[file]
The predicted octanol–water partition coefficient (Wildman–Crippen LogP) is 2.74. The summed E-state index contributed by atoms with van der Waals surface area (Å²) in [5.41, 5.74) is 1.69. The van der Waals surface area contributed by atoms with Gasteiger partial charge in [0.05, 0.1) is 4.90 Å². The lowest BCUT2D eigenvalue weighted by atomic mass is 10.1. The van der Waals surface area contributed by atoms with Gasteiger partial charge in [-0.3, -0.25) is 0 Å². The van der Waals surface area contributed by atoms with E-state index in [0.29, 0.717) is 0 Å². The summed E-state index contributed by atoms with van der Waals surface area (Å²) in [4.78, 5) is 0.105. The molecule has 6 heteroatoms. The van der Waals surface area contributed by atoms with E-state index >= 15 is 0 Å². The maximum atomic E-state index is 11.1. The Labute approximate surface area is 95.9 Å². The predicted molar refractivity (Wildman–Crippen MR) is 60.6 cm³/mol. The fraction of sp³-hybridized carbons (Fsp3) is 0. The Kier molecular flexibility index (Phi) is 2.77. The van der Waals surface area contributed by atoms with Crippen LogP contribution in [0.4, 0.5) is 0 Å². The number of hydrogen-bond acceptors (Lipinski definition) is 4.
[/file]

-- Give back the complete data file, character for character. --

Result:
The predicted octanol–water partition coefficient (Wildman–Crippen LogP) is 2.74. The summed E-state index contributed by atoms with van der Waals surface area (Å²) in [5.41, 5.74) is 1.69. The van der Waals surface area contributed by atoms with Gasteiger partial charge in [0.05, 0.1) is 4.90 Å². The lowest BCUT2D eigenvalue weighted by atomic mass is 10.1. The van der Waals surface area contributed by atoms with Gasteiger partial charge in [-0.3, -0.25) is 0 Å². The van der Waals surface area contributed by atoms with E-state index in [0.29, 0.717) is 0 Å². The summed E-state index contributed by atoms with van der Waals surface area (Å²) in [4.78, 5) is 0.105. The molecule has 6 heteroatoms. The van der Waals surface area contributed by atoms with E-state index >= 15 is 0 Å². The maximum atomic E-state index is 11.1. The Labute approximate surface area is 95.9 Å². The predicted molar refractivity (Wildman–Crippen MR) is 60.6 cm³/mol. The fraction of sp³-hybridized carbons (Fsp3) is 0. The Kier molecular flexibility index (Phi) is 2.77. The van der Waals surface area contributed by atoms with Crippen LogP contribution in [0.4, 0.5) is 0 Å². The number of hydrogen-bond acceptors (Lipinski definition) is 4.